Preparing to leave India
Trip Start Jan 06, 2006
18Trip End Mar 28, 2006
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One of our last weekends away was to the salt pans in Tuticorin and to the southern-most tip of India, Kanniyakumari. SCAD have helped regulate the salt pan workers pay and have help set up women's self-help groups, so we went there and saw their village, school and the actual salt pans. The latter are usually dazzling white but due to rainfall they looked cement grey.
The following day we had a 2 hour bus ride to Kanniyakumari. Kanniyakumari is very tacky and it's where lots of Indian tourists go. There are so few westerners there that for a moment we were the tourist attraction! A big family from Darjeeling got so excited by the sight of us that they insisted we pose with their family for loads of photos! It's also a very spiritual place with a temple on the mainland and a huge religious statue on a tiny island that the tourists can get a short boat ride to. Thousands of pilgrims come here. Fortunately, there wasn't a festival on. There is also a Gandhi memorial here where his ashes were laid to rest for a number of years before they decided what to do with them. The building was specially designed with a hole in the roof so that at a specific time on his birthday the sun shines through lighting up the spot where his ashes were laid. We also saw the tide mark left by the tsunami. This area was hit particularly bad
Swimming in non western tourist areas is quite different. Traditionally, the women go in the sea with their saris on. We turned up on what looked like a deserted beach just a bit further on from the main beach. As we were all looking forward to cooling off, we all stripped off into what we would call 'discreet' swimming costumes and dived in. Literally a few minutes afterwards, the beach was suddenly busy with the entire local population of pre-pubescent boys all staring at us! Luckily they were boys and quite harmless! I don't think they could believe their luck that afternoon!
The following week was spent mainly muraling the classrooms and having farewell ceremonies. I was given the job of copying the Indian national symbols which i felt quite alot of pressure to get right! All the teachers and builders kept coming to check i was doing it correctly. It turned out fine in the end.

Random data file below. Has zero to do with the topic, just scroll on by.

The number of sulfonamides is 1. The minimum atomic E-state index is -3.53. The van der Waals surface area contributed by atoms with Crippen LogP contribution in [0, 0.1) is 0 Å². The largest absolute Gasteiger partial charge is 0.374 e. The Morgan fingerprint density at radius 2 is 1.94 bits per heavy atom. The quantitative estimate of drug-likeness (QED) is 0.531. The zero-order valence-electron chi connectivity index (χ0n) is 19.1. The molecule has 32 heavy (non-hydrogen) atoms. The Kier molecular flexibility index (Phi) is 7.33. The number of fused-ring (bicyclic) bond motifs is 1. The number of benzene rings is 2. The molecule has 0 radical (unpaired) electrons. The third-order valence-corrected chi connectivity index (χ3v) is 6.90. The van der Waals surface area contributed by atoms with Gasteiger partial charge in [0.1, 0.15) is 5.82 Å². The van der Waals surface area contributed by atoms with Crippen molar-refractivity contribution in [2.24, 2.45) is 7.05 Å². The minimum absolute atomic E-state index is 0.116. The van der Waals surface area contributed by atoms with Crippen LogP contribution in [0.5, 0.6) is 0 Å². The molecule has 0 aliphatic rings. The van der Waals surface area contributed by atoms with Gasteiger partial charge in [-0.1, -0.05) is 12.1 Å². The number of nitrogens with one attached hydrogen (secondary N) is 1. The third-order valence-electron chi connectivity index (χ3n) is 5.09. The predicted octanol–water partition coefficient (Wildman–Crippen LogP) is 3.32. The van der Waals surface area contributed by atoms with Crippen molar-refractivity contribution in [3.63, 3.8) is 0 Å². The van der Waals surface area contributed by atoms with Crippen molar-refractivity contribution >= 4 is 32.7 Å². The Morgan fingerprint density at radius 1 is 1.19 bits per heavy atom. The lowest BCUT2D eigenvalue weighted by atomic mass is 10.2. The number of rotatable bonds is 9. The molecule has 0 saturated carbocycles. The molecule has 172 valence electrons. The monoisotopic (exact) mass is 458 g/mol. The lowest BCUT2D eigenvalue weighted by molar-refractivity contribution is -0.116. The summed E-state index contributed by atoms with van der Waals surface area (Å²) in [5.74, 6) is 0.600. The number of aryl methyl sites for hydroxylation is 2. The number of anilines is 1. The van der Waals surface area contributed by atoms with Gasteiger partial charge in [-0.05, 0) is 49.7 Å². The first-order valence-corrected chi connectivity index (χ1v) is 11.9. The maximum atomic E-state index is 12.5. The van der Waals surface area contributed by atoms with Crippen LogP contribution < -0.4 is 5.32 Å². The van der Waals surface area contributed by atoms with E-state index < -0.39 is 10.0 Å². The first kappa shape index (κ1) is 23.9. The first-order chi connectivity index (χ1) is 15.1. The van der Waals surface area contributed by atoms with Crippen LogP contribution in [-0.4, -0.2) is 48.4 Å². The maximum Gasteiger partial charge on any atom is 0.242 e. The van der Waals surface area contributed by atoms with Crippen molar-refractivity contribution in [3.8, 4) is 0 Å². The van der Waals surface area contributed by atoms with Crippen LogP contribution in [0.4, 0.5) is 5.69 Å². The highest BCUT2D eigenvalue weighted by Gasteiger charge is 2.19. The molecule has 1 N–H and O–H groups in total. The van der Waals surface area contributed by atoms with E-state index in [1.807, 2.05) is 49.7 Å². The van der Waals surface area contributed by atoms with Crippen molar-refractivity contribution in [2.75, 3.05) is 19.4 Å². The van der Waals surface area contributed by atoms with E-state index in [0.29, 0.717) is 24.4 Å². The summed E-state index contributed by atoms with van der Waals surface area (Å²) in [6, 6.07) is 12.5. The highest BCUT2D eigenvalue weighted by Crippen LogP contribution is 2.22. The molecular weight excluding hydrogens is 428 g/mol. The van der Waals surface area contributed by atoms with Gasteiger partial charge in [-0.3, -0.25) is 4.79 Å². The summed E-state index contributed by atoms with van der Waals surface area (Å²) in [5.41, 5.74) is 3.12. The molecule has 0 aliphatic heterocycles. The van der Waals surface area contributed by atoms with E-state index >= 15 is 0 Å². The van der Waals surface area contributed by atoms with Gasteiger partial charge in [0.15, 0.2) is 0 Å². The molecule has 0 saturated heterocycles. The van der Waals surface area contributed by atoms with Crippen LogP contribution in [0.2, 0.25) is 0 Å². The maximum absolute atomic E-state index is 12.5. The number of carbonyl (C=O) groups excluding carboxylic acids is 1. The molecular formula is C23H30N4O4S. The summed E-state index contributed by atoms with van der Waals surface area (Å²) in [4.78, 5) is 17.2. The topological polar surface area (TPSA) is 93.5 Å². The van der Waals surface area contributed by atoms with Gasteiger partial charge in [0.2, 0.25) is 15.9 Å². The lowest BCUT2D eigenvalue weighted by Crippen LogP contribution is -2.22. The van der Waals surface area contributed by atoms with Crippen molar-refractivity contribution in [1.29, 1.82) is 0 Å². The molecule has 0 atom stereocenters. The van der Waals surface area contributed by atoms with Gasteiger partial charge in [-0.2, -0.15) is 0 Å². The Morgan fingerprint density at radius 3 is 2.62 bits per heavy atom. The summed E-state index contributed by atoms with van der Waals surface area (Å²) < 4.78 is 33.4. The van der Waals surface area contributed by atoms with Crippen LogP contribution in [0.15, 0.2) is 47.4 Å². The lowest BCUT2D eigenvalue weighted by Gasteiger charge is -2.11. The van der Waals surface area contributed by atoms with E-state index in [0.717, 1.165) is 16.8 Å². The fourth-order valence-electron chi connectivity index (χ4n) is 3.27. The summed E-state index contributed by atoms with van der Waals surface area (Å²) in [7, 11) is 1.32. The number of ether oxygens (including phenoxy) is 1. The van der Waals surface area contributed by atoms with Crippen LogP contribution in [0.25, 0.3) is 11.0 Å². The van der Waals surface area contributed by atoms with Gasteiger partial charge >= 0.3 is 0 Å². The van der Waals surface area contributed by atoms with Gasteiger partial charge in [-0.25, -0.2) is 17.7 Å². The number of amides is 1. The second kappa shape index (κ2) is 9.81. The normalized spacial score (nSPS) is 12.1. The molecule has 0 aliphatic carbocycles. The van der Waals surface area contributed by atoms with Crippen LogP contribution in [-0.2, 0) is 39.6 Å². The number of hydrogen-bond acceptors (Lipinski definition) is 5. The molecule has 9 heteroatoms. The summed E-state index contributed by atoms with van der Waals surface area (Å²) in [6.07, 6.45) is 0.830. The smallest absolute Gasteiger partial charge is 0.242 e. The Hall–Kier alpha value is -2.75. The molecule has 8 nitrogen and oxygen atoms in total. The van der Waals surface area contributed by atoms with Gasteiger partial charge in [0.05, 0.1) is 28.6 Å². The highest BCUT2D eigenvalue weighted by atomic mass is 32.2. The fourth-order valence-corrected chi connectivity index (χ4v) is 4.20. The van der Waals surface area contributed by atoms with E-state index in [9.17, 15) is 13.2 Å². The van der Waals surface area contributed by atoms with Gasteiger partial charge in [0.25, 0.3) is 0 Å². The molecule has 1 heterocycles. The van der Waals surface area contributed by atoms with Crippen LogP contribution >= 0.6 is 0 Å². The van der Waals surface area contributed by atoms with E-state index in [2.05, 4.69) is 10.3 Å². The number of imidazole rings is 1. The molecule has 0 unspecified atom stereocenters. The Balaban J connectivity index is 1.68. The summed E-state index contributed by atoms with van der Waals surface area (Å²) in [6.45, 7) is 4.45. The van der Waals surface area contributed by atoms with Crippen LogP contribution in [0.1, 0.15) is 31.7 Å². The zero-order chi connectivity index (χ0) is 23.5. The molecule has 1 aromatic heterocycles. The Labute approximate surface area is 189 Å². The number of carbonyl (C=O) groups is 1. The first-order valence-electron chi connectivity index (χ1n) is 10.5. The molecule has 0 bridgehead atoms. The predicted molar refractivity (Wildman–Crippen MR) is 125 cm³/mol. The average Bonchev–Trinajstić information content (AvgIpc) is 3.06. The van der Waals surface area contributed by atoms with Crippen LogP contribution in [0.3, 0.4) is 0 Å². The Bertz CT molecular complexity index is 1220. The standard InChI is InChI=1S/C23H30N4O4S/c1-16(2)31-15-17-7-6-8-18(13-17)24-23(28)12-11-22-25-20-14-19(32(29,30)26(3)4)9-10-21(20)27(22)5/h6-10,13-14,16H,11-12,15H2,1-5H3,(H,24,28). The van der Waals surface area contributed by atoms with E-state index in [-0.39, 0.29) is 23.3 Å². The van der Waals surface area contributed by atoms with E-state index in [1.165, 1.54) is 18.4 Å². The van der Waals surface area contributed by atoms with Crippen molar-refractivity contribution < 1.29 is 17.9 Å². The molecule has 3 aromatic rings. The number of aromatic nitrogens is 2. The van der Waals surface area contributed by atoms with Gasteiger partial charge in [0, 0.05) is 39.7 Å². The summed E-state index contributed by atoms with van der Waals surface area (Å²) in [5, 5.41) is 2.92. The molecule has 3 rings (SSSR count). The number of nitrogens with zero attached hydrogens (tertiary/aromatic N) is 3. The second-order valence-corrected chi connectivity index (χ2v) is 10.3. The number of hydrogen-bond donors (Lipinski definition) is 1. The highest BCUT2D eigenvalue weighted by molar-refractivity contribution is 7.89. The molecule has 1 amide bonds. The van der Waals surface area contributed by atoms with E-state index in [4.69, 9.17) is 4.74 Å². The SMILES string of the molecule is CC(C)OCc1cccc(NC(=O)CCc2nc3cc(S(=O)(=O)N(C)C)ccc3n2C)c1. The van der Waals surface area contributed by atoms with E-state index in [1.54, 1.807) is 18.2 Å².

The last few evenings were also quite busy. We had a 'Cultural Evening' of dance put on by the children and on another night we had a feast put on by SCAD's founder, Cletus and his wife, Amelie. On this night we all wore our saris for the first (and probably last) time. I found it quite difficult to walk in and at one point nearly tripped and fell down the stairs! There must definately be a knack. Cletus had somehow found out that it had been 3 volunteer's birthdays during the Aidcamp and had organised a huge cake, which went down very well.
The day before we left for Kovalam, there was a grand opening of the newly finished classroom. There was lots of singing, dancing and speeches. We also took part in blessing the new room by all tipping a cup of milk into a pot which is then boiled. Everyone then has a cup to drink. It was a very emotional day and everyone was in tears when we left. In fact the whole week was very emotional. So much effort was put in to say thank you and farewell to us we didn't feel like we were really worthy of it. Especially with the classroom as the builders did most of it!
Saying goodbye the next morning to all the SCAD staff we had worked so closely with for 3 weeks was even harder. But, arriving at Kovalam beach just as the sun was setting was a consolation. It was also the first time we had seen loads of Europeans and as a result we all started shouting out every time we saw one! A week later, however, and the novelty has worn off. XX